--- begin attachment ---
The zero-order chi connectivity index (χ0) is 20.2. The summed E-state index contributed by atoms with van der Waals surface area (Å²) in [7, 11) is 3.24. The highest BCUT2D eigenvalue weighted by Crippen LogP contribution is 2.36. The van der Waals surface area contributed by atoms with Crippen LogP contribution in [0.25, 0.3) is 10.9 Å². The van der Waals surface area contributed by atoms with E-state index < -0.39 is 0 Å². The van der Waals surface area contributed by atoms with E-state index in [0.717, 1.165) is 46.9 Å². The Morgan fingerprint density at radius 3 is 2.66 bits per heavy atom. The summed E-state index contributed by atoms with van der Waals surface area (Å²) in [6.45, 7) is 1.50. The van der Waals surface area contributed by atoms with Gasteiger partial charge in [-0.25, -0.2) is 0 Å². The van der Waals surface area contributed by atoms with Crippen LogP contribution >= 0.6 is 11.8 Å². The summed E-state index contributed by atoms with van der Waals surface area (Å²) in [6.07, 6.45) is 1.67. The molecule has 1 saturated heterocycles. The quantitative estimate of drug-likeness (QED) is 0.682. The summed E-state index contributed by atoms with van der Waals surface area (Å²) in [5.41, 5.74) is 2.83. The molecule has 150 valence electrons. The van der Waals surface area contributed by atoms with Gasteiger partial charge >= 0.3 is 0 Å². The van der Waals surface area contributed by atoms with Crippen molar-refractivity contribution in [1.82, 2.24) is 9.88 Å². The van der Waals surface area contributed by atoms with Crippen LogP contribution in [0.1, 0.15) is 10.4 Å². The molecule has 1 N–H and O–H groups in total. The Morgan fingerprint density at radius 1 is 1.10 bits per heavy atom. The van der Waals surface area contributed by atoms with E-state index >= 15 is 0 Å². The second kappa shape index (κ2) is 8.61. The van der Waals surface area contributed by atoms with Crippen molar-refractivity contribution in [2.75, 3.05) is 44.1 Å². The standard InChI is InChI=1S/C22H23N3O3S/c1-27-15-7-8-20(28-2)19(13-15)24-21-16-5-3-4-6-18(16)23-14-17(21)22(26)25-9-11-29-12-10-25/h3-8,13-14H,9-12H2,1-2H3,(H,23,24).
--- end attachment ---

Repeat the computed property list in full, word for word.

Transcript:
The zero-order chi connectivity index (χ0) is 20.2. The summed E-state index contributed by atoms with van der Waals surface area (Å²) in [7, 11) is 3.24. The highest BCUT2D eigenvalue weighted by Crippen LogP contribution is 2.36. The van der Waals surface area contributed by atoms with Crippen LogP contribution in [0.25, 0.3) is 10.9 Å². The van der Waals surface area contributed by atoms with E-state index < -0.39 is 0 Å². The van der Waals surface area contributed by atoms with E-state index in [0.717, 1.165) is 46.9 Å². The Morgan fingerprint density at radius 3 is 2.66 bits per heavy atom. The summed E-state index contributed by atoms with van der Waals surface area (Å²) in [6.45, 7) is 1.50. The van der Waals surface area contributed by atoms with Gasteiger partial charge in [-0.25, -0.2) is 0 Å². The van der Waals surface area contributed by atoms with Crippen LogP contribution >= 0.6 is 11.8 Å². The summed E-state index contributed by atoms with van der Waals surface area (Å²) in [6.07, 6.45) is 1.67. The molecule has 1 saturated heterocycles. The quantitative estimate of drug-likeness (QED) is 0.682. The summed E-state index contributed by atoms with van der Waals surface area (Å²) in [5.41, 5.74) is 2.83. The molecule has 150 valence electrons. The van der Waals surface area contributed by atoms with Gasteiger partial charge >= 0.3 is 0 Å². The van der Waals surface area contributed by atoms with Crippen molar-refractivity contribution in [1.82, 2.24) is 9.88 Å². The van der Waals surface area contributed by atoms with Crippen LogP contribution in [0.1, 0.15) is 10.4 Å². The molecule has 1 N–H and O–H groups in total. The Morgan fingerprint density at radius 1 is 1.10 bits per heavy atom. The van der Waals surface area contributed by atoms with E-state index >= 15 is 0 Å². The second kappa shape index (κ2) is 8.61. The van der Waals surface area contributed by atoms with Crippen molar-refractivity contribution in [2.75, 3.05) is 44.1 Å². The standard InChI is InChI=1S/C22H23N3O3S/c1-27-15-7-8-20(28-2)19(13-15)24-21-16-5-3-4-6-18(16)23-14-17(21)22(26)25-9-11-29-12-10-25/h3-8,13-14H,9-12H2,1-2H3,(H,23,24).